Drifting on the Wind
Word count: Around 800
Rating: G, Gen, pre-season
Characters: John, Sam, Dean
Summary: One of Dean's earliest memories is of bubbles.
Notes: This is really, really sappy! The kind of sappy you write when you're on a plane flying home from a wedding sappy. (That's my excuse anyway.) Thanks to Shannon for the beta. Any remaining mistakes are mine. Comments are loved.
Drifting on the Wind
Ooo Dean ooO
One of Dean's earliest memories is of bubbles. He never told anyone (because how girly is that?), but he'd never forget it, or trade it. Bubbles.
In his memory, he's standing at the window with his mother, bubble blowers at the ready. They laugh, reaching out to touch the bubbles before they can float away into the garden down below.
He remembers the warmth of the sunlight where it touched his outstretched fingers and scattered rainbows off the soapy spheres. He remembers how it seemed like magic.
It is the only memory he has of his mother's face that he is sure didn't come from staring at a dog-eared photograph. His mother is ethereal in his memory, beautiful blonde hair burnished and haloed in the sunlight, her yellow dress fluttering and her smile wide and open.
And if he closes his eyes, lets the memory take over his senses… If he does that, he thinks he can feel her love – almost like a physical presence – and he knows why his dad does what he does, and why he can't let her go.
He's never told his dad or Sam or anyone else about his memory, yet he shared it as best he could. He shared the experience in the only way he knew how with his little brother and he's pretty sure that Sam understood.
Ooo Sam ooO
Many of Sam's happy childhood memories are of bubbles. Bubbles and his brother.
Dean would mix a little detergent with water and they'd find somewhere high up to sit. Sometimes Dean would hoist him up into a tree, or they'd clamber onto the roof of a caravan, or occasionally they'd get to stay somewhere that had a balcony and Dean would pick him up so he could peer over the railing.
Then Dean would produce a bubble blower and he'd laugh watching as Sam's face lit up. Watching as Sam reached his fingers out toward the bubbles that drifted on the breeze, as if he could touch the rainbows that danced inside.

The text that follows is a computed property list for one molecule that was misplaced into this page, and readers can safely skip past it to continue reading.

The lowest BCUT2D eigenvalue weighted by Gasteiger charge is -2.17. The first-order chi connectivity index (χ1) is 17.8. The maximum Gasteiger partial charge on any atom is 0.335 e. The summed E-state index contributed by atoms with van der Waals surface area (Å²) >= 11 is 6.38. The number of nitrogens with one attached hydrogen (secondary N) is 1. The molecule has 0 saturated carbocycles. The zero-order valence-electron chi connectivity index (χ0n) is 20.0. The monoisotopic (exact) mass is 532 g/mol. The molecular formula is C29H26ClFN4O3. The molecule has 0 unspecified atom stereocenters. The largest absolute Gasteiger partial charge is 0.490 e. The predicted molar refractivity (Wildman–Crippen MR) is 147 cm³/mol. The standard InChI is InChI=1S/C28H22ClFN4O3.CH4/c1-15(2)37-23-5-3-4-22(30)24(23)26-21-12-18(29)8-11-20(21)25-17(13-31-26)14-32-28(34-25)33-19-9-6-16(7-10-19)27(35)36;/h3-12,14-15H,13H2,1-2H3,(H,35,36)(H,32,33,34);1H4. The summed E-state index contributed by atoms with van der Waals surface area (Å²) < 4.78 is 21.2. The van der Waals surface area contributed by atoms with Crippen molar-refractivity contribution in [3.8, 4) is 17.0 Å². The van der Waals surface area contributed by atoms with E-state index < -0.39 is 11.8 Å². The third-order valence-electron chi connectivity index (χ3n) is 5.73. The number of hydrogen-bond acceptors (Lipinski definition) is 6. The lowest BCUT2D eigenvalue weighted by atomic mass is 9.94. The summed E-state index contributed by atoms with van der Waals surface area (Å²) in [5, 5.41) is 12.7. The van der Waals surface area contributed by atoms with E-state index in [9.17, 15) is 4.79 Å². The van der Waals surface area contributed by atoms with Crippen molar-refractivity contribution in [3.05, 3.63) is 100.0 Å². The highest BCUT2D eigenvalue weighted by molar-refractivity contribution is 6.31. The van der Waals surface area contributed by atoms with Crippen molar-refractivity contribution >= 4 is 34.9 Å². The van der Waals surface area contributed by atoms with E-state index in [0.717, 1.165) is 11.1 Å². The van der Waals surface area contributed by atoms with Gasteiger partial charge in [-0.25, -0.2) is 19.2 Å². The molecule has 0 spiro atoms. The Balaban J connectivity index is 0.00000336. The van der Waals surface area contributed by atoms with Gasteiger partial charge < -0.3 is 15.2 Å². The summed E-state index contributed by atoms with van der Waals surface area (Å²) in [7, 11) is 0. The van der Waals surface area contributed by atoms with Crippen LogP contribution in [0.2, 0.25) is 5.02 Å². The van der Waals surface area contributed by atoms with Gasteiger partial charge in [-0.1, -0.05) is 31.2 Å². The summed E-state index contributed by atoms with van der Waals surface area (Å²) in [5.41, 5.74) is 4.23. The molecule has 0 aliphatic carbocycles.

In all these memories, Dean was always happy, always laughing, and so was he.
Sam had shown Jess one day. They'd just moved into the house (the rent supplemented heavily by Jess' parents) and had stopped for a break in their unpacking. He'd dragged her out to the balcony overlooking the yard and, with soapy water and a makeshift bubble blower made from a drinking straw, they'd sent bubbles out into the remaining sunlight.
"Thank you, Sam. They're beautiful," she'd said, and he remembers how sappy he'd felt when he'd told her that she was just as beautiful.
And she was beautiful, standing there in her old gym pants and a baggy t-shirt, her wild hair coming loose where it had escaped from its ponytail, and her features limned in gold by the setting sun.
Sam never really talked about his family, and Jess had often found her probing questions avoided, but he got the feeling that night that she understood that he was showing her a piece of himself. And that he was making it a piece of them.
Ooo John ooO
When John sees bubbles, he thinks of his family, of the wife he lost and of the sons he raised as best he could.
John remembers the bubbles that showered him, as he'd exited the church that day – a day that seems so distant now – with Mary at his side. Mary, the woman of his dreams, who had become his wife that day, and he remembers sadly how he'd thought that life couldn't get any better than that.
He thinks of all the times he bathed his kids when they were young, splish-splashing about in the water, and especially the way the bath bubbles seemed to enchant Sammy. Then he remembers the day he'd realised exactly why that was.
He'd heard his sons before he'd seen them, their voices and laughter drifting down from the roof of the hotel where they were staying. The owners had put some tables up there and fenced it off, so that the guests could take in what little view the place afforded.
"Here you go, Sammy. That's right."
Something had made John pause, stilling beneath a tree that blocked him from his sons' sight… and then John had been surrounded by bubbles. They'd popped against his skin and clothes and hair, and they flew all around him carried by the breeze. He remembered how Mary used to do the same thing with Dean and he'd felt his heart constrict for a moment in a mix of grief and happiness.
He'd stood there quietly for a long time, listening to his sons' voices until finally the storm of bubbles had stopped raining down.
Like memories drifting on the wind.